Australians are paying more for their smartphones and keeping them for longer

Australians bought more smartphones, paid more for them and kept them for longer in 2017, new research from Telstye has revealed.

The tech analyst firm’s study showed that 9.2 million units were sold in Australia last year, marking an 11 per cent year-on-year rise.

An estimated 4.8 million smartphones were sold in the second half of 2017, which is six per cent higher than the last six months of 2016, according to the Telsyte Australian Smartphone and Wearable Devices Market Study 2018.

Most of the devices sold (55 per cent) were Android, fueled by the fact that 2017 was considered to be a “replacement year” for Android users.

Despite the arrival of Apple’s iPhone X, older models like the iPhone 8, 8 Plus, and 7 were the best-selling iPhone models in the second half of 2017.

Australia is now home to 19.3 million smartphone users, and again, slightly more than half of those are on Android (10.3 million) with 8.6 million using iPhones. The remaining 0.4 million subscribe to other operating systems.

Telsyte managing director Foad Fadaghi believes that with platform loyalty at an all-time high, essentially two unique marketplaces have been created.

Why are we paying more?

The average cost of a smartphone in Australia has risen by more than 30 per cent since 2015, Telstye’s research claims.

This isn’t necessarily because Australians are being ripped off but down to users seeking models that have more internal storage, which generally command a higher price tag.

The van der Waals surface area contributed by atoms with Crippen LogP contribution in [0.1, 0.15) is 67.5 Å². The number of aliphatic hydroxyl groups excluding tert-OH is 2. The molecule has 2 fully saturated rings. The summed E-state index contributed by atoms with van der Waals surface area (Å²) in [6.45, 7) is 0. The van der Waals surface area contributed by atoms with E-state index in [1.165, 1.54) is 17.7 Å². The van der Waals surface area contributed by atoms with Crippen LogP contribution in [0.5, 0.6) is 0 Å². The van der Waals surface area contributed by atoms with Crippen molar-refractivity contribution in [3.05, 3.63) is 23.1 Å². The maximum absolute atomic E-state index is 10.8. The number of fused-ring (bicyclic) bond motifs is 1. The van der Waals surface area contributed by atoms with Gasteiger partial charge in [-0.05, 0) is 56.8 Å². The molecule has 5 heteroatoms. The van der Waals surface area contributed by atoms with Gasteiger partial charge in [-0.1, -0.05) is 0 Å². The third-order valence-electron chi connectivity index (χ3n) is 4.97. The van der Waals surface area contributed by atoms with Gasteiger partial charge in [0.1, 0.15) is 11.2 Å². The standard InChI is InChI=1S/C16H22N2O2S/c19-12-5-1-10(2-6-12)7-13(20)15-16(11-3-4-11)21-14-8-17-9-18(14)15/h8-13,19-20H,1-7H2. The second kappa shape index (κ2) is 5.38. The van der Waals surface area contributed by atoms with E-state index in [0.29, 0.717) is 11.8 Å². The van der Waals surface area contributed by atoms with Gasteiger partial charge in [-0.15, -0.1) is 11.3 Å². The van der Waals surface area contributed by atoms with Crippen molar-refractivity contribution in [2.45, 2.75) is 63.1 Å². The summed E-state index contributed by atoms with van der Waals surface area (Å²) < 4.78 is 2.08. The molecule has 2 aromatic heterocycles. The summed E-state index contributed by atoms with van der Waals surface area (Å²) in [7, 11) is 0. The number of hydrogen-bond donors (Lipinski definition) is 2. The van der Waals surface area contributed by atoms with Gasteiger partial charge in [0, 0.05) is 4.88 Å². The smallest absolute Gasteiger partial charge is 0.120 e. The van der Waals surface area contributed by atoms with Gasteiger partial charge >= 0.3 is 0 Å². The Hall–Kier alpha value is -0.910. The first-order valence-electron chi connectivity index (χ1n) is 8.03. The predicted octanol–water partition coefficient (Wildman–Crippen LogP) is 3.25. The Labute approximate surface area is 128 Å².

Internal storage is now ranked as the fourth most important feature when choosing a smartphone, up from sixth in 2016, followed by smartphone operating system in fifth, which climbed from tenth in 2016.

More than seven in ten smartphone users say they prioritise internal smartphone storage when looking for their next model.

Why are we keeping them for longer?

Smartphone users are staying with the same model for longer, with the average replacement cycle for devices now closer to three years than the previous two years.

This is due to higher investments in smartphones, while 44 per cent of smartphone users are not buying a new device because their current phone is “still in good condition”.

Elsewhere, some 844,000 smart wrist wearable devices were sold in the latter half of 2017, with smartwatch sales surpassing those of smart wristbands for the first time in Australia (58 to 42 per cent); this is despite a dramatic drop in fitness band sales of more than 30 per cent.

Written by Mazuma

Mazuma Mobile is Australia's most trusted mobile phone recycling service.

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